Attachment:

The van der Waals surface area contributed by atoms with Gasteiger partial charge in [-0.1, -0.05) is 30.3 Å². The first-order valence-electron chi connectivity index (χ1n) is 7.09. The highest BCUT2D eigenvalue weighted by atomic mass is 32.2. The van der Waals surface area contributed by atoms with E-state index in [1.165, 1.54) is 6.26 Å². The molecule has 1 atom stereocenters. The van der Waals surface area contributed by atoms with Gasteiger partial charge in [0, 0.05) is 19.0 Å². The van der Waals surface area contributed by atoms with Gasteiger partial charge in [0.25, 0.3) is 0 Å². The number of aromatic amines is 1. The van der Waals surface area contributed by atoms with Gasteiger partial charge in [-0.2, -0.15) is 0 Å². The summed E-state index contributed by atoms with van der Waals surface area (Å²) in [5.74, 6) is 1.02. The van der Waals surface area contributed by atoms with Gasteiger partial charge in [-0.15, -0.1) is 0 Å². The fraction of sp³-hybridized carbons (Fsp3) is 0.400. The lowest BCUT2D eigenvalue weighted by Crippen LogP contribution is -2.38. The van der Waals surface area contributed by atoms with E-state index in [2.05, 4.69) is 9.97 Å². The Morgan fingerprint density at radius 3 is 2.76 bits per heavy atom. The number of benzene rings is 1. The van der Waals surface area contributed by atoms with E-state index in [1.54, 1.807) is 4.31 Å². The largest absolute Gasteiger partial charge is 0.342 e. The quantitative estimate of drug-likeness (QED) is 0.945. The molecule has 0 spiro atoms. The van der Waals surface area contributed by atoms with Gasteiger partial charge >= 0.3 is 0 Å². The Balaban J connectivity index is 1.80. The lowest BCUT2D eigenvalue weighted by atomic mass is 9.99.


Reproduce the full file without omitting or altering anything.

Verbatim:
The van der Waals surface area contributed by atoms with Gasteiger partial charge in [-0.1, -0.05) is 30.3 Å². The first-order valence-electron chi connectivity index (χ1n) is 7.09. The highest BCUT2D eigenvalue weighted by atomic mass is 32.2. The van der Waals surface area contributed by atoms with E-state index in [1.165, 1.54) is 6.26 Å². The molecule has 1 atom stereocenters. The van der Waals surface area contributed by atoms with Gasteiger partial charge in [0, 0.05) is 19.0 Å². The van der Waals surface area contributed by atoms with Gasteiger partial charge in [0.25, 0.3) is 0 Å². The number of aromatic amines is 1. The van der Waals surface area contributed by atoms with Gasteiger partial charge in [-0.2, -0.15) is 0 Å². The summed E-state index contributed by atoms with van der Waals surface area (Å²) in [5.74, 6) is 1.02. The van der Waals surface area contributed by atoms with Gasteiger partial charge in [-0.15, -0.1) is 0 Å². The fraction of sp³-hybridized carbons (Fsp3) is 0.400. The lowest BCUT2D eigenvalue weighted by Crippen LogP contribution is -2.38. The van der Waals surface area contributed by atoms with E-state index in [2.05, 4.69) is 9.97 Å². The Morgan fingerprint density at radius 3 is 2.76 bits per heavy atom. The number of benzene rings is 1. The van der Waals surface area contributed by atoms with E-state index in [1.54, 1.807) is 4.31 Å². The largest absolute Gasteiger partial charge is 0.342 e. The quantitative estimate of drug-likeness (QED) is 0.945. The molecule has 0 spiro atoms. The van der Waals surface area contributed by atoms with Gasteiger partial charge >= 0.3 is 0 Å². The Balaban J connectivity index is 1.80. The lowest BCUT2D eigenvalue weighted by atomic mass is 9.99.